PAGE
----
The act of preaching the gospel and the Scriptures is of massive importance. The gospel is the power of God to save. God takes imperfect individuals, who themselves were saved by this message of grace, and uses us to bring others into the Kingdom. Preaching is a powerful means of grace to reach the lost and disciple the saved. Charles Spurgeon said of preaching,
The preaching of Christ is the whip that flogs the devil. The preaching of Christ is the thunderbolt, the sound of which makes all hell shake.
This is why we must constantly get better at preaching. There’s too much on the line not to. The stakes are too high. I am no expert in preaching, but I have been preaching for over twelve years and have learned a lot about what not to do through the mistakes I have made. Here are four “don’ts” I’ve learned—and in many ways am still learning—to avoid in preaching.
1. Don’t tackle too much information or cover too many topics.
One of the biggest mistakes I have made over the years in preaching is trying to cover too much ground in one sermon. I too often severely overestimate how much I can cover in the allotted time. I have found it is more impacting to preach a sermon that focuses on one issue or one angle that lasts thirty minutes as opposed to a sermon with multiple focuses and parts that lasts 45 minutes. People retain the sermon better when the topics are reduced. It is also frees you to find more illustrations and ways to deepen their understanding on a topic if you are not attempting to cover too much ground. Pick a point, angle, or emphasis to focus in on and camp out there for the entire sermon. It will make your preaching better.
2. Don’t stand up to preach until your heart is captivated by the truth you’re proclaiming.
If we stand up to preach and are simply relaying information to folks, our preaching will be void of power. We do not have to be entertaining or showy, but we certainly cannot be boring or dull. Our hearts must be raptured by the beauty, timeliness, and need for the truths we proclaim. We must long for people to catch a glimpse of what has captured our heart. John Piper says it like this,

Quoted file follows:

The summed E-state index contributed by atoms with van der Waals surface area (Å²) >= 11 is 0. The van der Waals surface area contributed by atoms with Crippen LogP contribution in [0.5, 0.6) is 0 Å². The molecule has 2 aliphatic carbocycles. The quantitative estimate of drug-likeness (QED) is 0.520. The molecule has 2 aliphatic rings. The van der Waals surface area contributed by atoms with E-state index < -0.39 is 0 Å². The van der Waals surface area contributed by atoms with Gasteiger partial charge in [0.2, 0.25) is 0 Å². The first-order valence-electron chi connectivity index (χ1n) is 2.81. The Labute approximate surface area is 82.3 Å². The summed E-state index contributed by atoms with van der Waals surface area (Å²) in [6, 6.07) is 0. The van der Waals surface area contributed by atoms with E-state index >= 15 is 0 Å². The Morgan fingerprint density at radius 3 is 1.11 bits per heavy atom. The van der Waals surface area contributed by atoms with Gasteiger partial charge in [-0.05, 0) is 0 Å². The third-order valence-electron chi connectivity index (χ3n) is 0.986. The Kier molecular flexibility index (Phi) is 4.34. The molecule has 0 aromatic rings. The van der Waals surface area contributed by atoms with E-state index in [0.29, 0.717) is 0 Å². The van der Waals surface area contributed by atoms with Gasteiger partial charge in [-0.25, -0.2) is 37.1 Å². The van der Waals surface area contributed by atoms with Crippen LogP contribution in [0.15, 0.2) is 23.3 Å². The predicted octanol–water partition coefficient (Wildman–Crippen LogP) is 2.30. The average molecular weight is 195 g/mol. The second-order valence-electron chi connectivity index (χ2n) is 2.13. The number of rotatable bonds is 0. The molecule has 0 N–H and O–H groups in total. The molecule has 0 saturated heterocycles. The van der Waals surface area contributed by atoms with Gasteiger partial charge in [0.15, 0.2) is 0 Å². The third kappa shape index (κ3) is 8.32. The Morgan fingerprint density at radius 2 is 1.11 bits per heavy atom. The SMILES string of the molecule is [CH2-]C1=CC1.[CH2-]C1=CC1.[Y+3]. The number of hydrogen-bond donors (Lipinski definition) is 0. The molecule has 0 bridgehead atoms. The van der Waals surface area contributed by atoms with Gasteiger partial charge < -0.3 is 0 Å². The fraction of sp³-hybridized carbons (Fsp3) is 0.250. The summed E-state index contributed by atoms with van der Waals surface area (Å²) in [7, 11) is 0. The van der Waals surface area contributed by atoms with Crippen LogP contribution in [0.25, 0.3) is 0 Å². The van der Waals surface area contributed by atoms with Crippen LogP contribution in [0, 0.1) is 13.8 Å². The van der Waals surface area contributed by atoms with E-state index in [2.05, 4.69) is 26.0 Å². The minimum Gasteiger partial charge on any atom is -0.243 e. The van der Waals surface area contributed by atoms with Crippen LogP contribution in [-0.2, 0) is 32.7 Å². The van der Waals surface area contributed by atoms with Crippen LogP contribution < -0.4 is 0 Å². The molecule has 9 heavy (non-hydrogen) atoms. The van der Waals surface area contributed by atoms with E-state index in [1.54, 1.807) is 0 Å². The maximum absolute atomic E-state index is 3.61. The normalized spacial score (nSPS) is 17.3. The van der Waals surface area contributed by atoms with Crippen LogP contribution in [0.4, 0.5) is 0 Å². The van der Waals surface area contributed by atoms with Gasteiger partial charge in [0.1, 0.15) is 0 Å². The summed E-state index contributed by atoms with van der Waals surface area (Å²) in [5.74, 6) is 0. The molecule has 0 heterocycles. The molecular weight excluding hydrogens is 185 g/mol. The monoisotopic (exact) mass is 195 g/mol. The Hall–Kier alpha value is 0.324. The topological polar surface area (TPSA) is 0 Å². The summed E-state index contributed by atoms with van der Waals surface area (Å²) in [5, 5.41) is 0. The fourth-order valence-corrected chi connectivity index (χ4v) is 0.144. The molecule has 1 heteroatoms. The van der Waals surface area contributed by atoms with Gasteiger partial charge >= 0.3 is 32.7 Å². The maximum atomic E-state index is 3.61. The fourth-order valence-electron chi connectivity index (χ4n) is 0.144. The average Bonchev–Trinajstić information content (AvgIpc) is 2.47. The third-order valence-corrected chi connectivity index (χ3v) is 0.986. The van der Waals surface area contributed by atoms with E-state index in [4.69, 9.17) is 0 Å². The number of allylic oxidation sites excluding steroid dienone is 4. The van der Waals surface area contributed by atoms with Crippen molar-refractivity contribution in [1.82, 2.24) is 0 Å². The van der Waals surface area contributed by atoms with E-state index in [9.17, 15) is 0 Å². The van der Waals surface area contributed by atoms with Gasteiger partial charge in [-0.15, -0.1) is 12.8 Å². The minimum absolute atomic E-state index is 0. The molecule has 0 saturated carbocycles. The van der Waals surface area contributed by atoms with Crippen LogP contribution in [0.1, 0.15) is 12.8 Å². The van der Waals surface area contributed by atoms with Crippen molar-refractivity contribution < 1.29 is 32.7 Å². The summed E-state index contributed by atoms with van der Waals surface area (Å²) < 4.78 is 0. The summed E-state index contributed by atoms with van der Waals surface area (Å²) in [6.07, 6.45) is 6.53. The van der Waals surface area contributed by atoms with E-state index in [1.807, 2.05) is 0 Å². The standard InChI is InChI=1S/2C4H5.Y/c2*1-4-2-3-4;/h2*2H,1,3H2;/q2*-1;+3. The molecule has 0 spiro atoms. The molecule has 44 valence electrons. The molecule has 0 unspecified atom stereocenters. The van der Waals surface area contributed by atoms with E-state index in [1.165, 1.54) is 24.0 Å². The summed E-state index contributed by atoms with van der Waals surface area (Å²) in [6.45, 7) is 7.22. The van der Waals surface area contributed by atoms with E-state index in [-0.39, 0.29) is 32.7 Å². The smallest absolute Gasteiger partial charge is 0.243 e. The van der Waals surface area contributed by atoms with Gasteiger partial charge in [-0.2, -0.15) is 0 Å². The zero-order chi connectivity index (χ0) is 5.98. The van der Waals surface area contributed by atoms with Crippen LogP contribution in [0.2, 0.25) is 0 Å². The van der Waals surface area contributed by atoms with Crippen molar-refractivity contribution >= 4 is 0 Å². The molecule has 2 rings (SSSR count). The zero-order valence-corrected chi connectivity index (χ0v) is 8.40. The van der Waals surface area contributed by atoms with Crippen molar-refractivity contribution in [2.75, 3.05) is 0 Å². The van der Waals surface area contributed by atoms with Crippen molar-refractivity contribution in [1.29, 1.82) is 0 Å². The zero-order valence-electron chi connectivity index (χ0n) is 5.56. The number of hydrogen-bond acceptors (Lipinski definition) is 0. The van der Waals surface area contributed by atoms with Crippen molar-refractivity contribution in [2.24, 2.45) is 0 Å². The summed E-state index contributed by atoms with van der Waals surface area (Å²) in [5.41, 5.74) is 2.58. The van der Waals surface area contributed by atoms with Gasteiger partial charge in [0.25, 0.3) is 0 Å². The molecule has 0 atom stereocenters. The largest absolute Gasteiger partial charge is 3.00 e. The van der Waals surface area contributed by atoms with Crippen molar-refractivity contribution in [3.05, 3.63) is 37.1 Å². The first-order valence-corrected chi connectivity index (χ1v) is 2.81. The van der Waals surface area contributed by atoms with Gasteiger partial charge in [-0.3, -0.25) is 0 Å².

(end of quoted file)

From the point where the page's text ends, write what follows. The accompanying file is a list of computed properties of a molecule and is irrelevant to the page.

Oh brothers, do not lie about the value of he gospel by the dullness of your demeanor. Exposition of the most glorious reality is a glorious reality.
To do this we must spend as much time readying our heart as we do readying our manuscripts.
3. Don’t be afraid to call people to action and commitment.
As a younger pastor, I was hesitant on calling people to a response. My hesitancies revolved around two issues: 1) I didn’t want to feel personally rejected if people didn’t respond, and 2) I had seen the dangers of false converts who stake their salvation story on simply walking an aisle or repeating a prayer. So I was afraid for many years of calling people to respond in my messages. But in recent years that has changed. I have come to grips with the gospel’s demand for a response. People are called to place faith in Christ, repent of sins, surrender our lives, finances, family, and all things to Him. Those are responses. If people do not respond upon my invitation for them to respond, they are not rejecting me, they are rejecting the message and/or the Savior. I believe when boldness to call people to action follows clarity of the gospel and its demands, the Lord will draw people to himself.
4. Don’t preach to people who are not there.
This last point may not be an area of struggle for you, but for many years, it was for me. My messages were sometimes prepped and delivered to folks who were not in the room. And I’m not talking about lost or unchurched people not present. I’m referring to ministry heroes and people whose approval I craved.
If you are prepping a sermon with this thought, “I bet David Platt would love this,” or “Dr. Mohler would be impressed by my sophisticated cultural analysis here,” you are preaching to people not there. It is great to prepare and deliver messages that MacArthur, Stanley, Piper, or Groeschel would “amen” if they were in your congregation, but they are not. Preach to the people who are actually there. Think about their fears, worries, needs, burdens, idols, and aspirations and preach to them, not your seminary professor or pastoral hero.